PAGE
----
Briggs calls for an ‘ask once get help’ strategy for drug addiction in Scotland
SNP Ministers are failing to address the drug crisis facing many people in Scotland.
For many people early intervention has failed them in the past and that the opportunity to access early pathways to support and recovery were simply not good enough or not available.
In a number of cases visits to GP Surgeries or other Support Services had been met with a response of individuals not being enough of a problematic drug user to merit a referral to specialist support service.
Miles believes that we need to see a new approach and like with the Government’s aspiration on Mental Health, the Scottish Government need to develop an ask once get help strategy for drug addiction in Scotland.
Miles gave particular praise to Lothian’s and Edinburgh Abstinence Project, which is a programme for up to twenty people who want to stop drinking or using drugs, with support for up to two years afterwards.
The SNP Governments 2008 The Road to Recovery strategy has now been in place for 10 years, during which time drug deaths have increased by over 50 per cent.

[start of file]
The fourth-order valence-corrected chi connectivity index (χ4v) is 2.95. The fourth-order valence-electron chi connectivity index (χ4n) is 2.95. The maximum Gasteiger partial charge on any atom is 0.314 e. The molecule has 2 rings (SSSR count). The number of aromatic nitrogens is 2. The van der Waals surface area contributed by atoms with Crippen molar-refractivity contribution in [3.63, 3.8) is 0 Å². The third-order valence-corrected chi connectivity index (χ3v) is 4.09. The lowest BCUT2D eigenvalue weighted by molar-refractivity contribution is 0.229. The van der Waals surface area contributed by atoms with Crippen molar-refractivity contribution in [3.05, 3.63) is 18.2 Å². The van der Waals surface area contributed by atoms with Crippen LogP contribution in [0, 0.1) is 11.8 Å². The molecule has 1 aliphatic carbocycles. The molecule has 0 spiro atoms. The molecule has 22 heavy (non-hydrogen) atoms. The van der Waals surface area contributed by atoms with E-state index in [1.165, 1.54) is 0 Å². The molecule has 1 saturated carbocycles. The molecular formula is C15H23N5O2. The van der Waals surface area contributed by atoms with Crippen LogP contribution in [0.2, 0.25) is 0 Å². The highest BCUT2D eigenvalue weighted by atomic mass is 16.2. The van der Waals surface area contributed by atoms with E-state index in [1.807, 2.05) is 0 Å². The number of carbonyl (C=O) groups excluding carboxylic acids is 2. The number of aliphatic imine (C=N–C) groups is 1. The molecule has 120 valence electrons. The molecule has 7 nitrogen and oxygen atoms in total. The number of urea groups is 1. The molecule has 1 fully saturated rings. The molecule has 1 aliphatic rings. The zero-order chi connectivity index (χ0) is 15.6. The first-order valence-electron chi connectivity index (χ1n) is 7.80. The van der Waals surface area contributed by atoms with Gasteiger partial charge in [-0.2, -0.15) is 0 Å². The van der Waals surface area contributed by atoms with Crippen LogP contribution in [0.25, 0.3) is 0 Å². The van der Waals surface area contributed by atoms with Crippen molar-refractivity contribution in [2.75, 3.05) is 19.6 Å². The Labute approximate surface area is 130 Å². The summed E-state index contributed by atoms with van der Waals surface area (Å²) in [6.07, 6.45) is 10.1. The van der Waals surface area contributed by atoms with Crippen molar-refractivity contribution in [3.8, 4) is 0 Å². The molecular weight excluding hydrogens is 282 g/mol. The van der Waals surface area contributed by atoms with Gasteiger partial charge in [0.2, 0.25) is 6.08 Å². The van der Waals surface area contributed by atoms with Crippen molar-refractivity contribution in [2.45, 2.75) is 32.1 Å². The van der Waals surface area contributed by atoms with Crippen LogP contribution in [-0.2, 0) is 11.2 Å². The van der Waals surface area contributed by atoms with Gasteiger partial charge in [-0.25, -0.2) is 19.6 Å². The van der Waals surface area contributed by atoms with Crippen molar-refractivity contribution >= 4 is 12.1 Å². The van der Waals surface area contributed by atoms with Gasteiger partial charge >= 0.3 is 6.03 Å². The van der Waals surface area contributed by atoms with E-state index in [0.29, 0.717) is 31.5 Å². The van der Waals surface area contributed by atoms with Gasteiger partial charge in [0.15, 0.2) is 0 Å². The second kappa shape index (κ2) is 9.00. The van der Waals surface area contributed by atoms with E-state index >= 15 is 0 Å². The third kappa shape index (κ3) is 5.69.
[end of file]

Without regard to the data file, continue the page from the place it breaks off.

Recent figures show drug deaths in Scotland are running at two-and-a-half times the rate of the rest of the UK.
867 people in Scotland died after using illegal or prescription drugs in 2016, 23 per cent more than the previous year.
Miles Briggs comments:
“I’d like to pay tribute and praise all those who work in our Drug & Alcohol Partnerships across Scotland.
“However, I cannot honestly stand here today and say I think we as a Country have got this right, or that the SNP Scottish Government’s proposal to simply re-fresh the strategy is what is needed today or is in anyway good enough.
“Above all we are failing to give hope to those who have an addiction and their families and friends, that a genuine pathway to recovery is available and is achievable and will be delivered.
“That is why we need a sector led review of all drugs policies in Scotland, we need to look towards how we can truly create recovery focussed pathways.